We have to remember that our job as leaders is to listen to others – especially to those who are different from us – so we can gain Click here to continue reading »

How Successful Leaders Use Culture To Influence Behaviour

Organizational-culture-influences-behaviour

The following is a guest piece by James O’Toole.

Increasingly, business consultants, scholars, and executives are coming to the conclusion that culture is the prime driver of organizational performance. Despite the prevalence of that point of view, however, there’s little agreement about what culture is or what it entails.

You can’t see it, touch it, or measure it, yet culture is said to explain why some companies fare better than others. The authors of the year’s three best business books on culture, one of which is a novel, explore the elusive subject from widely divergent perspectives, but all end up confirming that it is the single most powerful influence on how people behave in organizations. Click here to continue reading »

My Top 10 Leadership Insights For 2014

Tanveer-Naseer-Top-Leadership-Insights-2014

As I look back at the past 12 months, there’s no question that this has definitely been a milestone year for me. Not only did 2014 mark five years that I’ve been writing online for this blog, but this was also the year I finally added “author” to my list of credentials with the release of my first leadership book, “Leadership Vertigo”.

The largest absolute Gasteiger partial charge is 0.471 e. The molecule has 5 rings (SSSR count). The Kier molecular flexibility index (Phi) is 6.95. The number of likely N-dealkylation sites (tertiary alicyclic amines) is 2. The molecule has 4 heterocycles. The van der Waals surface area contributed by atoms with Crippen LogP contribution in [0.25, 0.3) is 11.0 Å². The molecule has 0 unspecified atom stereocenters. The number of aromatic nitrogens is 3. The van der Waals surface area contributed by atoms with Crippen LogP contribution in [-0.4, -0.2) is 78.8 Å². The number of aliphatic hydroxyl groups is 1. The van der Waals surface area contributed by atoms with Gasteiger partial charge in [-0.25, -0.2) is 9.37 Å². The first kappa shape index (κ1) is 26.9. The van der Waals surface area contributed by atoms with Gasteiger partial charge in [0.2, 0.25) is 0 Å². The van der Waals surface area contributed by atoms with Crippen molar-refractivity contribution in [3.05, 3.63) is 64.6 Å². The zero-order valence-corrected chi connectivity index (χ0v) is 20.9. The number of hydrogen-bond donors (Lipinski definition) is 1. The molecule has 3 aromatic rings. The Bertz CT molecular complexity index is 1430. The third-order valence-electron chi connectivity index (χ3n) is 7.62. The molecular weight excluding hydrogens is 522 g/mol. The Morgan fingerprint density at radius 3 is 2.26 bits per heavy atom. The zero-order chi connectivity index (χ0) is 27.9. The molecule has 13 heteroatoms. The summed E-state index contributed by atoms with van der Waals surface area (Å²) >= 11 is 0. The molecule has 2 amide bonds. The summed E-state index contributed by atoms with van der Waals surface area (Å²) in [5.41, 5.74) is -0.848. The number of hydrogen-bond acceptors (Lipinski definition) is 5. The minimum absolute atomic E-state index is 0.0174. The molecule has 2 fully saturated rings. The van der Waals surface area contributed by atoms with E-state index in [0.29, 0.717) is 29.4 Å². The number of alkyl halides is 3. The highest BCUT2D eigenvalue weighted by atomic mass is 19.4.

A milestone that I’m grateful to have had the opportunity to celebrate here on my blog with the help of such leadership luminaries as Doug Conant, Liz Wiseman, Jim Kouzes, Barry Posner, and David Burkus.

Also noteworthy this year was the numerous leadership awards and recognitions I’ve received, most notably being recognized by Inc Magazine both as one of their “Top 100 Leadership and Management Experts”, and just a few weeks ago as one of “100 Great Leadership Speakers”. Indeed, this has certainly been for me a phenomenal year of growth, change, and evolution, and one which will certainly set the foundation for what lies ahead.

But before we say goodbye to 2014, allow me to share with you my Top 10 Leadership Insights from this year as selected by you, the readers of my award-winning leadership blog. These 10 leadership insights proved to be most popular based on the total number of social shares the respective pieces had.

Of course, instead of simply providing you with a list, I’d like to share with you this series of quotes gleaned from my writings in the hopes that it will both remind you of what was shared this year, as well as inspire you to recognize the opportunities to be found in this new year for us to show up and truly be the kind of leader that fuels the success and long-term prosperity of our organizations and community. Click here to continue reading »